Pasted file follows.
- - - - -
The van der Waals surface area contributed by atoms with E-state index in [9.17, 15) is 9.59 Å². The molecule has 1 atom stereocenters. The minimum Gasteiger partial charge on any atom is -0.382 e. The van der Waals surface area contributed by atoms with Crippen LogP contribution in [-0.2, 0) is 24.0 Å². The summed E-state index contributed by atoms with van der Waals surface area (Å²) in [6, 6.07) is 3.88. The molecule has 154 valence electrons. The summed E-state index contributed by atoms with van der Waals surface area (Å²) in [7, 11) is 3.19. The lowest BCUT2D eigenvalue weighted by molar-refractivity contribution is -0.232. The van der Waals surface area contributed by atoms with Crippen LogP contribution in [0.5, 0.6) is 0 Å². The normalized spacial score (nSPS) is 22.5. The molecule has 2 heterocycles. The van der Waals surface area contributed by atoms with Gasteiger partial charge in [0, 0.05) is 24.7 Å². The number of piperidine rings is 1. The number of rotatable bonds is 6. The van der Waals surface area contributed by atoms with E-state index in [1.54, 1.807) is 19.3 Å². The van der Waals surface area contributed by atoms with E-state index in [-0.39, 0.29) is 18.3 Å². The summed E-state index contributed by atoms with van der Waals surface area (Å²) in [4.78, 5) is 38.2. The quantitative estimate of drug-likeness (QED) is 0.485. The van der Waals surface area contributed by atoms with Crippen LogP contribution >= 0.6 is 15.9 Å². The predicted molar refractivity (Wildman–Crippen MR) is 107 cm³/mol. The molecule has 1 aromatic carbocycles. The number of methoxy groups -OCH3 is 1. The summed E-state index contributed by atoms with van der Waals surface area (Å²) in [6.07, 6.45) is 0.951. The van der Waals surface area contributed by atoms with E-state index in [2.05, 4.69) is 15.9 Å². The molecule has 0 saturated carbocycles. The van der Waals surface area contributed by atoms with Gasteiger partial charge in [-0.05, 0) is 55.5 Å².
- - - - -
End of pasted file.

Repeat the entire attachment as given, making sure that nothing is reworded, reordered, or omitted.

The van der Waals surface area contributed by atoms with E-state index in [9.17, 15) is 9.59 Å². The molecule has 1 atom stereocenters. The minimum Gasteiger partial charge on any atom is -0.382 e. The van der Waals surface area contributed by atoms with Crippen LogP contribution in [-0.2, 0) is 24.0 Å². The summed E-state index contributed by atoms with van der Waals surface area (Å²) in [6, 6.07) is 3.88. The molecule has 154 valence electrons. The summed E-state index contributed by atoms with van der Waals surface area (Å²) in [7, 11) is 3.19. The lowest BCUT2D eigenvalue weighted by molar-refractivity contribution is -0.232. The van der Waals surface area contributed by atoms with Crippen LogP contribution in [0.5, 0.6) is 0 Å². The normalized spacial score (nSPS) is 22.5. The molecule has 2 heterocycles. The van der Waals surface area contributed by atoms with Gasteiger partial charge in [0, 0.05) is 24.7 Å². The number of piperidine rings is 1. The number of rotatable bonds is 6. The van der Waals surface area contributed by atoms with E-state index in [1.54, 1.807) is 19.3 Å². The van der Waals surface area contributed by atoms with E-state index in [-0.39, 0.29) is 18.3 Å². The summed E-state index contributed by atoms with van der Waals surface area (Å²) in [4.78, 5) is 38.2. The quantitative estimate of drug-likeness (QED) is 0.485. The van der Waals surface area contributed by atoms with Crippen LogP contribution >= 0.6 is 15.9 Å². The predicted molar refractivity (Wildman–Crippen MR) is 107 cm³/mol. The molecule has 1 aromatic carbocycles. The number of methoxy groups -OCH3 is 1. The summed E-state index contributed by atoms with van der Waals surface area (Å²) in [6.07, 6.45) is 0.951. The van der Waals surface area contributed by atoms with E-state index in [2.05, 4.69) is 15.9 Å². The molecule has 0 saturated carbocycles. The van der Waals surface area contributed by atoms with Gasteiger partial charge in [-0.05, 0) is 55.5 Å².